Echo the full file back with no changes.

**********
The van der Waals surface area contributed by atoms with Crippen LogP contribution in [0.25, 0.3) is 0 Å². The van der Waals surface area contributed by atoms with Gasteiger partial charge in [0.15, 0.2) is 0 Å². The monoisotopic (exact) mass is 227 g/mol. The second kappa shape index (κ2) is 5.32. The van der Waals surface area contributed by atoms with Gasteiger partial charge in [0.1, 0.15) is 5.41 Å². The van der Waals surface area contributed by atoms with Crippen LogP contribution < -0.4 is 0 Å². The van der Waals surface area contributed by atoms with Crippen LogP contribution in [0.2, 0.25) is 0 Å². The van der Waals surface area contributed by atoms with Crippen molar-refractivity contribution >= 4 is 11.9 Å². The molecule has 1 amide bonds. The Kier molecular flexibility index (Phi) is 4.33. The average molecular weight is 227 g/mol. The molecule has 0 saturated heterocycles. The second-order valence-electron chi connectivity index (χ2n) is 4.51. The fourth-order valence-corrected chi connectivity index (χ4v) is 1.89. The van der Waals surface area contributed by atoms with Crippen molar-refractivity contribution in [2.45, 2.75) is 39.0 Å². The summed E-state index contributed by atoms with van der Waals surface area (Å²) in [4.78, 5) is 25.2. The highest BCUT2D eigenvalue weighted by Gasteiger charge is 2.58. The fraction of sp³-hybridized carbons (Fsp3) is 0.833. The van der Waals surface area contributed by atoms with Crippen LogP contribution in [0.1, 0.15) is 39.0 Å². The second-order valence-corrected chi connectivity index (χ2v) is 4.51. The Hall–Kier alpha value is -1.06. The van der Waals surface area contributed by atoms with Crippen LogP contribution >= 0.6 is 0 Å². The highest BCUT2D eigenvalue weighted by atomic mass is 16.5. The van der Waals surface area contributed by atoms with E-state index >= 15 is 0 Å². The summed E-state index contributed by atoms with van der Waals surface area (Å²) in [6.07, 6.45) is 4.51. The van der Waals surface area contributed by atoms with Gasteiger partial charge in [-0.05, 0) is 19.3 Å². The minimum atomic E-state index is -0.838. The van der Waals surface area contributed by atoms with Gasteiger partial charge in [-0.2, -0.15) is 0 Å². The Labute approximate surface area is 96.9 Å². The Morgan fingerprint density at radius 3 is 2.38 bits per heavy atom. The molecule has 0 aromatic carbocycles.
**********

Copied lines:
The van der Waals surface area contributed by atoms with Crippen LogP contribution in [0.25, 0.3) is 0 Å². The van der Waals surface area contributed by atoms with Gasteiger partial charge in [0.15, 0.2) is 0 Å². The monoisotopic (exact) mass is 227 g/mol. The second kappa shape index (κ2) is 5.32. The van der Waals surface area contributed by atoms with Gasteiger partial charge in [0.1, 0.15) is 5.41 Å². The van der Waals surface area contributed by atoms with Crippen LogP contribution < -0.4 is 0 Å². The van der Waals surface area contributed by atoms with Crippen LogP contribution in [0.2, 0.25) is 0 Å². The van der Waals surface area contributed by atoms with Crippen molar-refractivity contribution >= 4 is 11.9 Å². The molecule has 1 amide bonds. The Kier molecular flexibility index (Phi) is 4.33. The average molecular weight is 227 g/mol. The molecule has 0 saturated heterocycles. The second-order valence-electron chi connectivity index (χ2n) is 4.51. The fourth-order valence-corrected chi connectivity index (χ4v) is 1.89. The van der Waals surface area contributed by atoms with Crippen molar-refractivity contribution in [2.45, 2.75) is 39.0 Å². The summed E-state index contributed by atoms with van der Waals surface area (Å²) in [4.78, 5) is 25.2. The highest BCUT2D eigenvalue weighted by Gasteiger charge is 2.58. The fraction of sp³-hybridized carbons (Fsp3) is 0.833. The van der Waals surface area contributed by atoms with Crippen LogP contribution in [0.1, 0.15) is 39.0 Å². The second-order valence-corrected chi connectivity index (χ2v) is 4.51. The Hall–Kier alpha value is -1.06. The van der Waals surface area contributed by atoms with Crippen LogP contribution >= 0.6 is 0 Å². The highest BCUT2D eigenvalue weighted by atomic mass is 16.5. The van der Waals surface area contributed by atoms with E-state index >= 15 is 0 Å². The summed E-state index contributed by atoms with van der Waals surface area (Å²) in [6.07, 6.45) is 4.51. The van der Waals surface area contributed by atoms with Gasteiger partial charge in [-0.05, 0) is 19.3 Å². The minimum atomic E-state index is -0.838. The van der Waals surface area contributed by atoms with Gasteiger partial charge in [-0.2, -0.15) is 0 Å². The Labute approximate surface area is 96.9 Å². The Morgan fingerprint density at radius 3 is 2.38 bits per heavy atom. The molecule has 0 aromatic carbocycles.